Austin's Bret Lukes, from left, Ajuda Nywesh and Zach Wessels begin celeberating after the Packers' overtime win against Red Wing in the Section 1AAA championship last season at the Mayo Civic Center in Rochester.
Austin's Bret Lukes, from left, Ajuda Nywesh and Zach Wessels begin celeberating after the Packers' overtime win against Red Wing in the Section 1AAA championship last season at the Mayo Civic Center in Rochester.

Triple threat: Packer guards are stepping up their game

Published 7:47am Wednesday, December 25, 2013

The Packers have a luxury that most high school boys basketball teams in the state could only wish for — they have three guards who can consistently drive to the hoop, shoot from the outside and create offense for their teammates.

Austin's Ajuda Nywesh hits on a baseline lay-up against Mankato West in the first half Thursday night in Packer Gym. Herald File Photo
Austin’s Ajuda Nywesh hits on a baseline lay-up against Mankato West in the first half Thursday night in Packer Gym. Herald File Photo

The Packers’ backcourt of seniors Zach Wessels, Bret Lukes and Ajuda Nywesh doesn’t just produce on the offensive end of the court either. All three provide constant pressure on the defensive side of the ball as they lead a Packer defense that specializes in taking the ball away and turning those turnovers into easy points.

Austin head coach Kris Fadness said his guards make his job easy most of the time.

“You don’t have to do a whole lot,” Fadness said. “Every game I can count on a few things. We’re going to control tempo, the other team is going to turn it over more than we are, and we’re going to get good shots for the most part.”

The Austin backcourt would be dangerous for any team to deal with based on their talent alone. But the group is even more effective because they play so well together. They don’t care who is doing the scoring, as long as the team is winning. Wessels is averaging 15 points per game, Lukes is averaging 14.9 points and Nywesh is averaging 11 points. All three have been Austin’s leading scorer in at least one game this season.

Wessels, Lukes and Nywesh started playing together in fifth grade, and they’ve been a part of a lot of winning teams since then. The Packers have won back-to-back Big Nine titles and the team has played in the last two Class ‘AAA’ state tournaments.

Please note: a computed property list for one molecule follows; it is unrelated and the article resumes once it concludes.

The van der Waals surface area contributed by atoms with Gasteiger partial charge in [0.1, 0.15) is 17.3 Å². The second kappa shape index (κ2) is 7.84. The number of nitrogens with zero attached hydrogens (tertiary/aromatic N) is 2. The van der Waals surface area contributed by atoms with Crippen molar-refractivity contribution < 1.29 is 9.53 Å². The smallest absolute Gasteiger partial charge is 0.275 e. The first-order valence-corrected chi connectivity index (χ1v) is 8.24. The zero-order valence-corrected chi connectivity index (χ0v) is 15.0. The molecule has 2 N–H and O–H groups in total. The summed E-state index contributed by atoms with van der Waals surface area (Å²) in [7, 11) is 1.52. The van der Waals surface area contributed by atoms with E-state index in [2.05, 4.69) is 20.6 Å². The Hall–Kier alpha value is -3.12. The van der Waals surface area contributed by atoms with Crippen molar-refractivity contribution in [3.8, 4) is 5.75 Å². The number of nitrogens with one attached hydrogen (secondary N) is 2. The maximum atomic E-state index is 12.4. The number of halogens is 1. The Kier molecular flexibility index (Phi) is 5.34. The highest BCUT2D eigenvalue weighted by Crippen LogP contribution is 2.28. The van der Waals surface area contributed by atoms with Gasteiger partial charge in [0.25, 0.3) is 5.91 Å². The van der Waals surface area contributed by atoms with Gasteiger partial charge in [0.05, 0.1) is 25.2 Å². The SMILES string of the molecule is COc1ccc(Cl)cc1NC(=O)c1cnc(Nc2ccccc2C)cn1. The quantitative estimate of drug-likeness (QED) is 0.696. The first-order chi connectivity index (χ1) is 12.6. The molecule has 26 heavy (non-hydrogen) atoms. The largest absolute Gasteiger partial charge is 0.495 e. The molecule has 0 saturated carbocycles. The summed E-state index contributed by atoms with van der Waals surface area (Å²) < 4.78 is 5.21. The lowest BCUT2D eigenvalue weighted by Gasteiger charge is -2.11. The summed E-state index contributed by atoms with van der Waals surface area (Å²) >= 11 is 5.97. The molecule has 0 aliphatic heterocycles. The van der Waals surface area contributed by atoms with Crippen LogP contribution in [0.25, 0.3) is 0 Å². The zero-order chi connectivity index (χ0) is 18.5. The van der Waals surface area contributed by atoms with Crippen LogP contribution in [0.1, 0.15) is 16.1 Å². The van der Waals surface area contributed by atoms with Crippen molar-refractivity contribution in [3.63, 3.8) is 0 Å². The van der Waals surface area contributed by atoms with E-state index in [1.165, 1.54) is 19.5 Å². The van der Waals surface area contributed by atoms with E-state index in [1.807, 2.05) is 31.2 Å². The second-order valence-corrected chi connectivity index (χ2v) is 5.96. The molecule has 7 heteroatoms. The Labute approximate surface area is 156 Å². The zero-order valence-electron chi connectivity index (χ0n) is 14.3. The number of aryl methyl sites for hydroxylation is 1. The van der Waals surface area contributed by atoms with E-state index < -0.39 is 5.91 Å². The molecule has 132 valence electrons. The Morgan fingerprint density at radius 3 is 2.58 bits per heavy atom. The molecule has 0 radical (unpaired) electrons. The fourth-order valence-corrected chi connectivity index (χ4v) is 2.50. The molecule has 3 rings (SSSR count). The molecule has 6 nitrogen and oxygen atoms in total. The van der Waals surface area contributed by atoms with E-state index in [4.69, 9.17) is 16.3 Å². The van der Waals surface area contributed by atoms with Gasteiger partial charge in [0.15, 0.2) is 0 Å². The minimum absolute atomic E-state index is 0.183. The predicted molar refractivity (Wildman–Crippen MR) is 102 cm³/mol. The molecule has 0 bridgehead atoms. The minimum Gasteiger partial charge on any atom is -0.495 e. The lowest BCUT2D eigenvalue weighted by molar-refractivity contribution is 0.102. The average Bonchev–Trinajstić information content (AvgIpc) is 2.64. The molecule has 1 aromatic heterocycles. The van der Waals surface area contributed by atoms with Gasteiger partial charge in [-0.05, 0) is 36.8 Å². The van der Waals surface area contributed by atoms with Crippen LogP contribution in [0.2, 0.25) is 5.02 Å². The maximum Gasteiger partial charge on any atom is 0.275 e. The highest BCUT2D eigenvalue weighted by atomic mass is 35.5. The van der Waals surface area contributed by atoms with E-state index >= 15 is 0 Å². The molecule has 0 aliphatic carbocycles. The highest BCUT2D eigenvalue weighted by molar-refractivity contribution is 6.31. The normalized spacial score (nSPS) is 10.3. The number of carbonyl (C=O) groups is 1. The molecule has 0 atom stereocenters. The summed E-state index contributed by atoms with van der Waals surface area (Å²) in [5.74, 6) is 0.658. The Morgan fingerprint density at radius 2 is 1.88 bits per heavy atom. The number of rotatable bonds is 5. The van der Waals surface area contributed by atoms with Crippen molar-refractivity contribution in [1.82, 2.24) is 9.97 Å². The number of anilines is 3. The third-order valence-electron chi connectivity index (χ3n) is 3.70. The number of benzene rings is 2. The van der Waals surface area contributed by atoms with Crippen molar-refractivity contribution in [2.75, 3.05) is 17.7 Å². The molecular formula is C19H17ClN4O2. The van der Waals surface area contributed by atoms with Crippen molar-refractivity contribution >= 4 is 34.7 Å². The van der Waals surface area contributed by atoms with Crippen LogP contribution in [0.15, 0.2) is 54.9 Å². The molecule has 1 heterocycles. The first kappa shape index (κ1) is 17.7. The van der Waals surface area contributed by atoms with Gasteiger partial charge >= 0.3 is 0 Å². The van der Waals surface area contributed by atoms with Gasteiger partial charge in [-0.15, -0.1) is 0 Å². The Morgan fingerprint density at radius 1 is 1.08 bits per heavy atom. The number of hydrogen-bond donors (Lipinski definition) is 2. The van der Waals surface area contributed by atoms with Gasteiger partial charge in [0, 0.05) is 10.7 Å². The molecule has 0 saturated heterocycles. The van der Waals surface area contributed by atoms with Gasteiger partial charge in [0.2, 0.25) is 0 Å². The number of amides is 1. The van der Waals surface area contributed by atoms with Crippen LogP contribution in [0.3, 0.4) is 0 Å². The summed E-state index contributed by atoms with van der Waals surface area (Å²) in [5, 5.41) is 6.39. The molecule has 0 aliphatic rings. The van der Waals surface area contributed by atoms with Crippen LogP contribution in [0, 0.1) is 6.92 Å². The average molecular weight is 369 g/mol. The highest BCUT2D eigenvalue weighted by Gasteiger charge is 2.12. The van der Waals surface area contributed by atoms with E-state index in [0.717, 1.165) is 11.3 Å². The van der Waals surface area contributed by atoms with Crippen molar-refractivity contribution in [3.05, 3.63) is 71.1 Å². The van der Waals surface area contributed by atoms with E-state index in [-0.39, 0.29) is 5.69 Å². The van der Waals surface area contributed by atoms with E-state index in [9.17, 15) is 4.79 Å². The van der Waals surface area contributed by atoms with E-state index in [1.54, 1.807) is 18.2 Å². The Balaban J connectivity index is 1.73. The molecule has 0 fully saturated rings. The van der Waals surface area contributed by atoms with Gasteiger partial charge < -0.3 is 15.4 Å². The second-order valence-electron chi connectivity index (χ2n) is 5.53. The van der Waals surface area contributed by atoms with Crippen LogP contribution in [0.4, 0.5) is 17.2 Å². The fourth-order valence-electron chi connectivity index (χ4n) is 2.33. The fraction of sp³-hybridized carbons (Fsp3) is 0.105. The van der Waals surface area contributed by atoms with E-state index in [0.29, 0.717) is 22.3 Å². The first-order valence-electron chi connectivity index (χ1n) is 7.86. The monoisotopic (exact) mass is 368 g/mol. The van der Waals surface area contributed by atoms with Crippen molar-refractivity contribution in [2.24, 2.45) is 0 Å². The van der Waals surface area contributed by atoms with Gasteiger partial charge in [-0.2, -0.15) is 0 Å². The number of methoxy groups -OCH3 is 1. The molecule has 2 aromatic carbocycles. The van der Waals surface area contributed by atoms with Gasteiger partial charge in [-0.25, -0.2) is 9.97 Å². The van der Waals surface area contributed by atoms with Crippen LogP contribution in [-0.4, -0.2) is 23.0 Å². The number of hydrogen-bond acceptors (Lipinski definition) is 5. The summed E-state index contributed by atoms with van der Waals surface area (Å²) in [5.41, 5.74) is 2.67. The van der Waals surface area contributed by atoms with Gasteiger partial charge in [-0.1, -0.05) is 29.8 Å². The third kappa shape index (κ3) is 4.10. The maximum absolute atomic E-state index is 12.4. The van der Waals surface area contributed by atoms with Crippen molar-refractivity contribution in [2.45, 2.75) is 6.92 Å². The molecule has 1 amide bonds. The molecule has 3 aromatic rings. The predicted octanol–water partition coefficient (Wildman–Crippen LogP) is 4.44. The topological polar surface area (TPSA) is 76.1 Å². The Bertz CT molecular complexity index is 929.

Austin's Bret Lukes is fouled by The Blake School's Blaine Crawford during the second half of their game in the Class AAA quarterfinals of Minnesota State Boys Basketball Tournament Wednesday at Williams Arena. Eric Johnson/photodesk@austindailyherald.com
Austin’s Bret Lukes is fouled by The Blake School’s Blaine Crawford during the second half of their game in the Class AAA quarterfinals of Minnesota State Boys Basketball Tournament last season at Williams Arena. Herald File Photo

Playing together in some tough gyms and big games have brought the trio closer together over the years.

“Our talents have come together well,” Wessels said.

Wessels is the primary play-maker at point guard, but Lukes and Nywesh are plenty capable of making plays off the dribble, as well. If an opposing coach tries to focus on one of the guards, the guard who is drawing defensive attention is more than willing to take a backseat and let his teammates do the damage.

“Sometimes you hear [opposing] coaches calling out names, but we just keep playing and find the open man,” Lukes said. “We just trust each other. No matter what happens, we’re going to be there for each other.”

The Packers (7-1 overall) are ranked No. 5 in Class ‘AAA’ and they’ve already notched victories over No. 3 Red Wing and No. 8 Mankato West. Austin is off to a promising start, but the team is not about to start looking ahead.

“We just play,” Nywesh said. “We’re going to give it all we’ve got every game.”

Some teams may have been expecting the Packers to take a step back after Tom Aase and Joe Aase graduated, but the Packers have held firm this season as they look to be one of the top teams in the Big Nine again. Wessels, Nywesh and Lukes are also hoping to have one more chance to play in the state tournament.

Lukes said nerves really aren’t a factor for a team that has played in as many big games as the Packers have in the past two years.

“We’ve got two years of state under our belt, so there’s not too many nerves,” he said. “We’ve been everywhere.”

Fadness knows how lucky he is to have three standout guards on one team, and the trio certainly makes his job easier.

“You couldn’t ask for more,” Fadness said. “Hopefully we can find places for them all to play next year [in college] if that’s what they want to do.”

The Packers will play in the Warrior Classic at Winona State University Friday and Saturday.

Austin's Zach Wessels spins to the basket on Mankato West's Josh Athey during the second half last season in Packer Gym. -- Herald file photo
Austin’s Zach Wessels spins to the basket on Mankato West’s Josh Athey during the second half last season in Packer Gym. — Herald file photo

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